Forum for Science, Industry and Business

Sponsored by:     3M 
Search our Site:

 

Study finds higher pathogen loads in collapsed honeybee colonies

18.08.2009
Honeybees in colonies affected by colony collapse disorder (CCD) have higher levels of pathogens and are co-infected with a greater number of pathogens than their non-CCD counterparts, but no individual pathogen can be singled out as the cause of CCD, according to a study by an international team of researchers.

The researchers, who represented Penn State's College of Agricultural Sciences, University of Liege, Gembloux Agricultural University, North Carolina State University and the U.S. Department of Agriculture's Agricultural Research Service (ARS), collected samples of adult bees, wax comb, pollen and brood – developing larvae – from 91 colonies in 13 apiaries in Florida and California and quantified more than 200 variables, including the presence of parasites such as varroa and tracheal mites; infection by bacteria, viruses and fungi; pesticide levels; nutritional factors; and bee physiology. No single factor was found consistently only in those colonies suffering from CCD.

The study's findings, which were published in the online journal PLoS ONE, illustrate the complexity of solving the CCD problem, according to lead author and Penn State entomologist Dennis vanEngelsdorp. "Our results suggest that this condition may be contagious or the result of exposure to a common risk factor that impairs the bees' immune systems, making them more susceptible to pathogens," said vanEngelsdorp, who also is acting state apiarist for the Pennsylvania Department of Agriculture.

VanEngelsdorp noted that higher pathogen loads are likely to have caused CCD symptoms, but what causes the bees to become infected with so many pathogens is still not known. "Although pathogens seem likely to play a critical role in CCD, that role may be secondary, much like AIDS patients die from secondary diseases," he added.

No one of the screened pathogens had a higher prevalence in colonies that had CCD. There also was no significant difference in the prevalence nor in the total load of varroa or tracheal mites and Nosema, a protozoan that causes disease in bees.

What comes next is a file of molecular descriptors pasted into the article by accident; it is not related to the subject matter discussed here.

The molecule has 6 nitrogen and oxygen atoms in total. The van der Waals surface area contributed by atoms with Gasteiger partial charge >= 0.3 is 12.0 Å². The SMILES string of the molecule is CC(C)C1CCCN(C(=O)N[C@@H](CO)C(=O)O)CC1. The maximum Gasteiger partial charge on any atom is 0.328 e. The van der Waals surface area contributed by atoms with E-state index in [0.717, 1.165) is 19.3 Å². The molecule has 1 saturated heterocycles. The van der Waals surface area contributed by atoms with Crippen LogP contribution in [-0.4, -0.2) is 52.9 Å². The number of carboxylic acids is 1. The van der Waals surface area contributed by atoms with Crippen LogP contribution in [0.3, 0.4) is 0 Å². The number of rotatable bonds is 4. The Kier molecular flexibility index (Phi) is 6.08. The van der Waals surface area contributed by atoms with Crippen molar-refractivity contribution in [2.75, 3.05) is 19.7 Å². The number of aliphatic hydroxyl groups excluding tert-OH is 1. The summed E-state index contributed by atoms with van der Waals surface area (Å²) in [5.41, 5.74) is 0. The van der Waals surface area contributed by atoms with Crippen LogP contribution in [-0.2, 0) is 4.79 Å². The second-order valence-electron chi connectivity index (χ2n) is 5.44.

But overall, CCD colonies were co-infected with a greater number of pathogens -- viruses, bacteria and microparasites such as Nosema. For instance, 55 percent of CCD colonies were infected with three or more viruses compared to 28 percent of non-CCD colonies.

The researchers also found detectable levels of residues from 50 different pesticides in all of the sampled colonies, but there was no association between increased pesticide levels and CCD.

In fact, the pyrethroid insecticide Esfenvalerate -- used for a wide variety of pests such as moths, flies, beetles and other insects on vegetable, fruit and nut crops -- was more prevalent in the wax in non-CCD colonies, being found in 32 percent of non-CCD colonies compared to 5 percent of the CCD colonies.

Coumaphos, which is used to treat varroa mites in honeybees, also was found in higher levels in non-CCD colonies.

Entomologist Jeff Pettis with the ARS Bee Research Laboratory in Beltsville, Md., said the study suggests that future research should focus on monitoring parasite, pathogen and pesticide loads, as well as potential interactions among pesticide and pathogen loads. "While the study's results don't indicate a specific cause of CCD, the results do help scientists narrow the direction of future CCD research by showing that some possible causes are less likely," said Pettis.

Study co-authors from Penn State are included Chris Mullin, professor of entomology; Maryann Frazier, senior extension associate in entomology; Jim Frazier, professor of entomology; and Diana Cox-Foster, professor of entomology and Robyn Underwood.

Other researchers included Jay D. Evans and Yanping Chen, ARS; Claude Saegerman, University of Liege; Eric Haubruge and Bach Kim Nguyen, Gembloux Agricultural University, Belgium and David R. Tarpy, North Carolina State University.

Chuck Gill | EurekAlert!